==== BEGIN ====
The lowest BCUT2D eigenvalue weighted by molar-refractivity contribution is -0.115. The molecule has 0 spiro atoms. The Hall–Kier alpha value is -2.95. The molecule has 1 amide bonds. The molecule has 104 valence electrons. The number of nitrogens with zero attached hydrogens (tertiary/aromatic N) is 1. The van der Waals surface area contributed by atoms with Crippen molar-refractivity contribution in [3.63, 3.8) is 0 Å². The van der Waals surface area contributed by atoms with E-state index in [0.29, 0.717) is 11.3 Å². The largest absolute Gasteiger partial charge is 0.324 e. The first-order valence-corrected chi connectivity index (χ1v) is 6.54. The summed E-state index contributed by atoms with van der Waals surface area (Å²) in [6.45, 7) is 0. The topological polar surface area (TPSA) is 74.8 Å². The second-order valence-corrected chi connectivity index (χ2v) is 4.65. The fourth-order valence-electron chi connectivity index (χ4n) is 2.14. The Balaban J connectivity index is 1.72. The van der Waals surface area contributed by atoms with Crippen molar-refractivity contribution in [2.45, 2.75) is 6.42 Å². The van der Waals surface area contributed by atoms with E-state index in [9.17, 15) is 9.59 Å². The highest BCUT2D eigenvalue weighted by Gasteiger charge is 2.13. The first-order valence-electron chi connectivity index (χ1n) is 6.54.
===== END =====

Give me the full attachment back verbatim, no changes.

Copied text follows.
The lowest BCUT2D eigenvalue weighted by molar-refractivity contribution is -0.115. The molecule has 0 spiro atoms. The Hall–Kier alpha value is -2.95. The molecule has 1 amide bonds. The molecule has 104 valence electrons. The number of nitrogens with zero attached hydrogens (tertiary/aromatic N) is 1. The van der Waals surface area contributed by atoms with Crippen molar-refractivity contribution in [3.63, 3.8) is 0 Å². The van der Waals surface area contributed by atoms with E-state index in [0.29, 0.717) is 11.3 Å². The largest absolute Gasteiger partial charge is 0.324 e. The first-order valence-corrected chi connectivity index (χ1v) is 6.54. The summed E-state index contributed by atoms with van der Waals surface area (Å²) in [6.45, 7) is 0. The topological polar surface area (TPSA) is 74.8 Å². The second-order valence-corrected chi connectivity index (χ2v) is 4.65. The fourth-order valence-electron chi connectivity index (χ4n) is 2.14. The Balaban J connectivity index is 1.72. The van der Waals surface area contributed by atoms with Crippen molar-refractivity contribution in [2.45, 2.75) is 6.42 Å². The van der Waals surface area contributed by atoms with E-state index in [9.17, 15) is 9.59 Å². The highest BCUT2D eigenvalue weighted by Gasteiger charge is 2.13. The first-order valence-electron chi connectivity index (χ1n) is 6.54.